froncarsi addosso a qualcuno


Antonio Manzini uses the term "froncarsi" on page 97 of his novel "La Costola di Adamo".
Special Agent D'Intino is attacked by a drug dealer. The drug dealer has given him a head butt. As a result, D'Intino has a broken nose.
D'Intino describes the encounter:
" Quello mi si è froncato addosso e m'ha dato una capata precisa sul naso."

My guess is: froncarsi addosso a qualcuno = to hurl oneself on so; to throw oneself onto someone

D'Intino also uses another word "capata". I think that capata must mean a head butt = capocciata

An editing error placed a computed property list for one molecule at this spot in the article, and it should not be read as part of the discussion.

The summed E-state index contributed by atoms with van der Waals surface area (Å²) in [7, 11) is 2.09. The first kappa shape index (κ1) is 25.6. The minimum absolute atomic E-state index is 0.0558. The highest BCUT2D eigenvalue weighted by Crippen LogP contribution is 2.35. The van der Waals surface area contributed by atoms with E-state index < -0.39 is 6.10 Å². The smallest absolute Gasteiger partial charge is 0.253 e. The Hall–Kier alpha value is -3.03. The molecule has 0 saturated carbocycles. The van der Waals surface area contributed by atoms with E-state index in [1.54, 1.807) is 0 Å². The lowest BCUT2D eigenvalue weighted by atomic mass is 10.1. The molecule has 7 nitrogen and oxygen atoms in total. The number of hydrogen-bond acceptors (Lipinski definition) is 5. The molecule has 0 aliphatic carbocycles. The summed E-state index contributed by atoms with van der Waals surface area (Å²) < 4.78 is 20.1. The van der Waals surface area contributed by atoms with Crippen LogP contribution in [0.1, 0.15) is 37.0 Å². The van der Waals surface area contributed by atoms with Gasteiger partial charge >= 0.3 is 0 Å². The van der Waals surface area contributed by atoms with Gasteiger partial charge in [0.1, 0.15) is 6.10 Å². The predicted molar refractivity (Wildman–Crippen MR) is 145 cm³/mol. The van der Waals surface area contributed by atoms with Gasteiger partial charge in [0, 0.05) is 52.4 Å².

D'Intino was born in the Chieti province in Abruzzo.

Can both these terms capata and francarsi be specific to the dialect spoken in Abruzzo?
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  • I have never heard “froncarsi” before so it seems to be dialect from Abruzzo.
    “Dare una capata” is Italian and your translation is correct : to head butt someone / something.
    “Battere / dare una capocciata” is used when you hit your head and get hurt ( by mistake usually)